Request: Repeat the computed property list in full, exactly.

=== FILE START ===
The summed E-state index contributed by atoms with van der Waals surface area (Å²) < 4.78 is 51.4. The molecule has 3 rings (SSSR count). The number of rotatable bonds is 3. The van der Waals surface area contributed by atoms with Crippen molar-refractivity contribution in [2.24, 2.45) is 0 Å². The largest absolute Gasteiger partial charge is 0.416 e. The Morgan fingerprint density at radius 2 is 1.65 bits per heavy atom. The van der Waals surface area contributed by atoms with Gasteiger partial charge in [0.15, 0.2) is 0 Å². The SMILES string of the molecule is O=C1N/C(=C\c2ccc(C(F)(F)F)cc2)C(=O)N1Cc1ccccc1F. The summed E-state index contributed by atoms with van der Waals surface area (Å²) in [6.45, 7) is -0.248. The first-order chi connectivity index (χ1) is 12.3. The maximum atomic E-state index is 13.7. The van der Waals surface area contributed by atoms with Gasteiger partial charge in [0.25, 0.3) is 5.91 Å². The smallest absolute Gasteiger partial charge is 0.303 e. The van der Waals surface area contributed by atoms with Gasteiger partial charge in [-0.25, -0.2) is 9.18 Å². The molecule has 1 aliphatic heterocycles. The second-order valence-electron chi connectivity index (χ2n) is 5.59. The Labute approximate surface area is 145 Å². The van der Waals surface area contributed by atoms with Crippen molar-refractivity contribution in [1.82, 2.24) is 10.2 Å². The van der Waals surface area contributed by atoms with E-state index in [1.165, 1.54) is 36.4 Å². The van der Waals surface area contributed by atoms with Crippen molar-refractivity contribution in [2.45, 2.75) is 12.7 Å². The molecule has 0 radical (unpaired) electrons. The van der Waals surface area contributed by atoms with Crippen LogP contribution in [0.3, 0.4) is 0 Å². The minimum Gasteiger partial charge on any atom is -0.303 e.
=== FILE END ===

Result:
The summed E-state index contributed by atoms with van der Waals surface area (Å²) < 4.78 is 51.4. The molecule has 3 rings (SSSR count). The number of rotatable bonds is 3. The van der Waals surface area contributed by atoms with Crippen molar-refractivity contribution in [2.24, 2.45) is 0 Å². The largest absolute Gasteiger partial charge is 0.416 e. The Morgan fingerprint density at radius 2 is 1.65 bits per heavy atom. The van der Waals surface area contributed by atoms with Gasteiger partial charge in [0.15, 0.2) is 0 Å². The SMILES string of the molecule is O=C1N/C(=C\c2ccc(C(F)(F)F)cc2)C(=O)N1Cc1ccccc1F. The summed E-state index contributed by atoms with van der Waals surface area (Å²) in [6.45, 7) is -0.248. The first-order chi connectivity index (χ1) is 12.3. The maximum atomic E-state index is 13.7. The van der Waals surface area contributed by atoms with Gasteiger partial charge in [0.25, 0.3) is 5.91 Å². The smallest absolute Gasteiger partial charge is 0.303 e. The van der Waals surface area contributed by atoms with Gasteiger partial charge in [-0.25, -0.2) is 9.18 Å². The molecule has 1 aliphatic heterocycles. The second-order valence-electron chi connectivity index (χ2n) is 5.59. The Labute approximate surface area is 145 Å². The van der Waals surface area contributed by atoms with Crippen molar-refractivity contribution in [1.82, 2.24) is 10.2 Å². The van der Waals surface area contributed by atoms with E-state index in [1.165, 1.54) is 36.4 Å². The van der Waals surface area contributed by atoms with Crippen molar-refractivity contribution in [2.45, 2.75) is 12.7 Å². The molecule has 0 radical (unpaired) electrons. The van der Waals surface area contributed by atoms with Crippen LogP contribution in [0.3, 0.4) is 0 Å². The minimum Gasteiger partial charge on any atom is -0.303 e.